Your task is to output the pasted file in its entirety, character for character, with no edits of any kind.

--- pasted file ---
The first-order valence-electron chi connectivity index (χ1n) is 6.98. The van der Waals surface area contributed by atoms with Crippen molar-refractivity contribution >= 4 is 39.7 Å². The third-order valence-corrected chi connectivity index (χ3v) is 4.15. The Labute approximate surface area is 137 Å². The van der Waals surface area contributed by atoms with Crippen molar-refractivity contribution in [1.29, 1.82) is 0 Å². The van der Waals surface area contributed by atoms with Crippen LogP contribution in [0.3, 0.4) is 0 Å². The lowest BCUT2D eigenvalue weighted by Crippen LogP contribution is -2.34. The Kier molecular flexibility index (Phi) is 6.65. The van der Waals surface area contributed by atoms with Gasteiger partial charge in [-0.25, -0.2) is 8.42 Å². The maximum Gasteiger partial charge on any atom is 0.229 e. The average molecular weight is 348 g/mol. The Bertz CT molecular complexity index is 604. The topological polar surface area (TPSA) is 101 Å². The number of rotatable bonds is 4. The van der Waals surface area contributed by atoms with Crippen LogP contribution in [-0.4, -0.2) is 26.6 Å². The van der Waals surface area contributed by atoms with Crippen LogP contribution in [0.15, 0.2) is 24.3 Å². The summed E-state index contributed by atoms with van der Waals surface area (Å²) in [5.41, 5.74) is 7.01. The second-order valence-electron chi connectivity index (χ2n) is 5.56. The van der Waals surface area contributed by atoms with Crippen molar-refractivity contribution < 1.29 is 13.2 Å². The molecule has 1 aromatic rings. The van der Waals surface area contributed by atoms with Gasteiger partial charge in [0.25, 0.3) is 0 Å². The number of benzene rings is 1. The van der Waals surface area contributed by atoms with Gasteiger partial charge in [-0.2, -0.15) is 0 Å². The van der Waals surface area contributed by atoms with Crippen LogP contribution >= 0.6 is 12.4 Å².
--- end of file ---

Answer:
The first-order valence-electron chi connectivity index (χ1n) is 6.98. The van der Waals surface area contributed by atoms with Crippen molar-refractivity contribution >= 4 is 39.7 Å². The third-order valence-corrected chi connectivity index (χ3v) is 4.15. The Labute approximate surface area is 137 Å². The van der Waals surface area contributed by atoms with Crippen molar-refractivity contribution in [1.29, 1.82) is 0 Å². The van der Waals surface area contributed by atoms with Crippen LogP contribution in [0.3, 0.4) is 0 Å². The lowest BCUT2D eigenvalue weighted by Crippen LogP contribution is -2.34. The Kier molecular flexibility index (Phi) is 6.65. The van der Waals surface area contributed by atoms with Gasteiger partial charge in [-0.25, -0.2) is 8.42 Å². The maximum Gasteiger partial charge on any atom is 0.229 e. The average molecular weight is 348 g/mol. The Bertz CT molecular complexity index is 604. The topological polar surface area (TPSA) is 101 Å². The number of rotatable bonds is 4. The van der Waals surface area contributed by atoms with Crippen LogP contribution in [-0.4, -0.2) is 26.6 Å². The van der Waals surface area contributed by atoms with Crippen LogP contribution in [0.15, 0.2) is 24.3 Å². The summed E-state index contributed by atoms with van der Waals surface area (Å²) in [5.41, 5.74) is 7.01. The second-order valence-electron chi connectivity index (χ2n) is 5.56. The van der Waals surface area contributed by atoms with Crippen molar-refractivity contribution < 1.29 is 13.2 Å². The molecule has 1 aromatic rings. The van der Waals surface area contributed by atoms with Gasteiger partial charge in [0.25, 0.3) is 0 Å². The number of benzene rings is 1. The van der Waals surface area contributed by atoms with Gasteiger partial charge in [-0.2, -0.15) is 0 Å². The van der Waals surface area contributed by atoms with Crippen LogP contribution >= 0.6 is 12.4 Å².